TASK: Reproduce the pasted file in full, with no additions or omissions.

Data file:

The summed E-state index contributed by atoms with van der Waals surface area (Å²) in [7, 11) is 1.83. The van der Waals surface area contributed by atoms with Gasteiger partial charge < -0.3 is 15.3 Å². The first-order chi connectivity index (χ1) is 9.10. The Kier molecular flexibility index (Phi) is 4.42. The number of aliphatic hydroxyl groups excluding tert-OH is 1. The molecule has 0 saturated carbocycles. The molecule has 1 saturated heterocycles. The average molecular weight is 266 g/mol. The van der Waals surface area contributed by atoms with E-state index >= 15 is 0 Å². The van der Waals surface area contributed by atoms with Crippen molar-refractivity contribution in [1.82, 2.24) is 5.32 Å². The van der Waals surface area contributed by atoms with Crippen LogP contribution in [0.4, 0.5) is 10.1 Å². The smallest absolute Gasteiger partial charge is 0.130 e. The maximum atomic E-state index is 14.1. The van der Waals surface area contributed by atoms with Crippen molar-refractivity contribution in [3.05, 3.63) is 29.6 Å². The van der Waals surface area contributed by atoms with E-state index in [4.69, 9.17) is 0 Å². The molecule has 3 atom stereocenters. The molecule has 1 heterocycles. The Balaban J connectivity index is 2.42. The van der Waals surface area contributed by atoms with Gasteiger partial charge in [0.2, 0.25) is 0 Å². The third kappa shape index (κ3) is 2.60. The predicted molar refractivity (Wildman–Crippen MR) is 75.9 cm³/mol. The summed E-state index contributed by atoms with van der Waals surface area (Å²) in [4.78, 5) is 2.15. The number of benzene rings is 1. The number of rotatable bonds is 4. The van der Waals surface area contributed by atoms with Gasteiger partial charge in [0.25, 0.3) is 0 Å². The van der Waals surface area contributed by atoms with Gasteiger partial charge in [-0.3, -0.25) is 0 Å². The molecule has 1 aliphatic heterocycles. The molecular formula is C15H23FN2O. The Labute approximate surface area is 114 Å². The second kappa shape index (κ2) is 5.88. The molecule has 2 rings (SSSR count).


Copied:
The summed E-state index contributed by atoms with van der Waals surface area (Å²) in [7, 11) is 1.83. The van der Waals surface area contributed by atoms with Gasteiger partial charge < -0.3 is 15.3 Å². The first-order chi connectivity index (χ1) is 9.10. The Kier molecular flexibility index (Phi) is 4.42. The number of aliphatic hydroxyl groups excluding tert-OH is 1. The molecule has 0 saturated carbocycles. The molecule has 1 saturated heterocycles. The average molecular weight is 266 g/mol. The van der Waals surface area contributed by atoms with E-state index >= 15 is 0 Å². The van der Waals surface area contributed by atoms with Crippen molar-refractivity contribution in [1.82, 2.24) is 5.32 Å². The van der Waals surface area contributed by atoms with Crippen LogP contribution in [0.4, 0.5) is 10.1 Å². The smallest absolute Gasteiger partial charge is 0.130 e. The maximum atomic E-state index is 14.1. The van der Waals surface area contributed by atoms with Crippen molar-refractivity contribution in [3.05, 3.63) is 29.6 Å². The van der Waals surface area contributed by atoms with E-state index in [4.69, 9.17) is 0 Å². The molecule has 3 atom stereocenters. The molecule has 1 heterocycles. The Balaban J connectivity index is 2.42. The van der Waals surface area contributed by atoms with Gasteiger partial charge in [0.2, 0.25) is 0 Å². The third kappa shape index (κ3) is 2.60. The predicted molar refractivity (Wildman–Crippen MR) is 75.9 cm³/mol. The summed E-state index contributed by atoms with van der Waals surface area (Å²) in [4.78, 5) is 2.15. The number of benzene rings is 1. The number of rotatable bonds is 4. The van der Waals surface area contributed by atoms with Gasteiger partial charge in [0.25, 0.3) is 0 Å². The van der Waals surface area contributed by atoms with Gasteiger partial charge in [-0.3, -0.25) is 0 Å². The molecule has 1 aliphatic heterocycles. The molecular formula is C15H23FN2O. The Labute approximate surface area is 114 Å². The second kappa shape index (κ2) is 5.88. The molecule has 2 rings (SSSR count).